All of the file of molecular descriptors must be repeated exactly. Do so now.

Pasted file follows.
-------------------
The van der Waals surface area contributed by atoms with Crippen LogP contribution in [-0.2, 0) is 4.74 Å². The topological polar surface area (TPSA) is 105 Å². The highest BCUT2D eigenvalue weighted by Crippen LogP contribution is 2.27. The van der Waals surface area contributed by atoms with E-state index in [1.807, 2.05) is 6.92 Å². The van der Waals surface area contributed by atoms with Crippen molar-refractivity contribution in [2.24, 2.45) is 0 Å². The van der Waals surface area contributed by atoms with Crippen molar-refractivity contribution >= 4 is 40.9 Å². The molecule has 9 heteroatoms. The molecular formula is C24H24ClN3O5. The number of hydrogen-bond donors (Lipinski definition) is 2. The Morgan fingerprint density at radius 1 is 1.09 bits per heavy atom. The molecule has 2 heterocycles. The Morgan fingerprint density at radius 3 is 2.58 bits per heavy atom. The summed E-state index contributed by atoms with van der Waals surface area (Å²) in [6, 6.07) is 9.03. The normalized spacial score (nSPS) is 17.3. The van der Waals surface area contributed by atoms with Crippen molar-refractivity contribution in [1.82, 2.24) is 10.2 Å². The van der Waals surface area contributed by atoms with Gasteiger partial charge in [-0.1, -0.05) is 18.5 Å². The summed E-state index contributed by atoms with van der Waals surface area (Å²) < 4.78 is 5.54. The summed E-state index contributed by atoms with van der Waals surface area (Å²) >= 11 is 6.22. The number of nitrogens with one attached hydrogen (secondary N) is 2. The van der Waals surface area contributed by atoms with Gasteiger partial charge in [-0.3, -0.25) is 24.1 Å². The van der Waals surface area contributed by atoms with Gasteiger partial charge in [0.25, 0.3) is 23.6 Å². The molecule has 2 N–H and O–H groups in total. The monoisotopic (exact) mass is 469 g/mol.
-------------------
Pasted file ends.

The van der Waals surface area contributed by atoms with Crippen LogP contribution in [-0.2, 0) is 4.74 Å². The topological polar surface area (TPSA) is 105 Å². The highest BCUT2D eigenvalue weighted by Crippen LogP contribution is 2.27. The van der Waals surface area contributed by atoms with E-state index in [1.807, 2.05) is 6.92 Å². The van der Waals surface area contributed by atoms with Crippen molar-refractivity contribution in [2.24, 2.45) is 0 Å². The van der Waals surface area contributed by atoms with Crippen molar-refractivity contribution >= 4 is 40.9 Å². The molecule has 9 heteroatoms. The molecular formula is C24H24ClN3O5. The number of hydrogen-bond donors (Lipinski definition) is 2. The Morgan fingerprint density at radius 1 is 1.09 bits per heavy atom. The molecule has 2 heterocycles. The Morgan fingerprint density at radius 3 is 2.58 bits per heavy atom. The summed E-state index contributed by atoms with van der Waals surface area (Å²) in [6, 6.07) is 9.03. The normalized spacial score (nSPS) is 17.3. The van der Waals surface area contributed by atoms with Crippen molar-refractivity contribution in [1.82, 2.24) is 10.2 Å². The van der Waals surface area contributed by atoms with Gasteiger partial charge in [-0.1, -0.05) is 18.5 Å². The summed E-state index contributed by atoms with van der Waals surface area (Å²) < 4.78 is 5.54. The summed E-state index contributed by atoms with van der Waals surface area (Å²) >= 11 is 6.22. The number of nitrogens with one attached hydrogen (secondary N) is 2. The van der Waals surface area contributed by atoms with Gasteiger partial charge in [-0.3, -0.25) is 24.1 Å². The van der Waals surface area contributed by atoms with Gasteiger partial charge in [0.25, 0.3) is 23.6 Å². The molecule has 2 N–H and O–H groups in total. The monoisotopic (exact) mass is 469 g/mol.